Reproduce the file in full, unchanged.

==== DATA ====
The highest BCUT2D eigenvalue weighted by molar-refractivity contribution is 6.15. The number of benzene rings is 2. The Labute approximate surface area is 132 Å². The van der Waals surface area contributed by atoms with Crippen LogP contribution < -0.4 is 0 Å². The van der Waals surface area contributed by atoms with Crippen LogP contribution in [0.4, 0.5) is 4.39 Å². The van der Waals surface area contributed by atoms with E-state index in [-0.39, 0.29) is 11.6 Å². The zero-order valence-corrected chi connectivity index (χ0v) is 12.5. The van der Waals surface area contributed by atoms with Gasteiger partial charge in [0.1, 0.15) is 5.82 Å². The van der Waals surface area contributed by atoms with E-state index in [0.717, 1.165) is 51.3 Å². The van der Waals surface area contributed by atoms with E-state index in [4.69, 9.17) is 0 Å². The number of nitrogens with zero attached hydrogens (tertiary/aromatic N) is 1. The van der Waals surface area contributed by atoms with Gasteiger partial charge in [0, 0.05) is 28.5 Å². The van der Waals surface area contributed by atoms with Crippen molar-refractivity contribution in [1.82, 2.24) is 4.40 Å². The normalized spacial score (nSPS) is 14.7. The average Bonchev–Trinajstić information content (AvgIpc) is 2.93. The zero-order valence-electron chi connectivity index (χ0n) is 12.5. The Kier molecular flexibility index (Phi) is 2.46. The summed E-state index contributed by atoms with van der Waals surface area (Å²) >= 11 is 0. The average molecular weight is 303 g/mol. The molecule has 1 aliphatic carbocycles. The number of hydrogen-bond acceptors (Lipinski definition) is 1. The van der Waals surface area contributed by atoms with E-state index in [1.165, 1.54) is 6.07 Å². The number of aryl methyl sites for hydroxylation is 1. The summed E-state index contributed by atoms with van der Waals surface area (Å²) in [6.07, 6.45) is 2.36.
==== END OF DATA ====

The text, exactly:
The highest BCUT2D eigenvalue weighted by molar-refractivity contribution is 6.15. The number of benzene rings is 2. The Labute approximate surface area is 132 Å². The van der Waals surface area contributed by atoms with Crippen LogP contribution < -0.4 is 0 Å². The van der Waals surface area contributed by atoms with Crippen LogP contribution in [0.4, 0.5) is 4.39 Å². The van der Waals surface area contributed by atoms with E-state index in [-0.39, 0.29) is 11.6 Å². The zero-order valence-corrected chi connectivity index (χ0v) is 12.5. The van der Waals surface area contributed by atoms with Gasteiger partial charge in [0.1, 0.15) is 5.82 Å². The van der Waals surface area contributed by atoms with E-state index in [0.717, 1.165) is 51.3 Å². The van der Waals surface area contributed by atoms with E-state index in [4.69, 9.17) is 0 Å². The number of nitrogens with zero attached hydrogens (tertiary/aromatic N) is 1. The van der Waals surface area contributed by atoms with Gasteiger partial charge in [0, 0.05) is 28.5 Å². The van der Waals surface area contributed by atoms with Crippen molar-refractivity contribution in [1.82, 2.24) is 4.40 Å². The normalized spacial score (nSPS) is 14.7. The average Bonchev–Trinajstić information content (AvgIpc) is 2.93. The zero-order valence-electron chi connectivity index (χ0n) is 12.5. The Kier molecular flexibility index (Phi) is 2.46. The summed E-state index contributed by atoms with van der Waals surface area (Å²) >= 11 is 0. The average molecular weight is 303 g/mol. The molecule has 1 aliphatic carbocycles. The number of hydrogen-bond acceptors (Lipinski definition) is 1. The van der Waals surface area contributed by atoms with E-state index in [1.165, 1.54) is 6.07 Å². The number of aryl methyl sites for hydroxylation is 1. The summed E-state index contributed by atoms with van der Waals surface area (Å²) in [6.07, 6.45) is 2.36.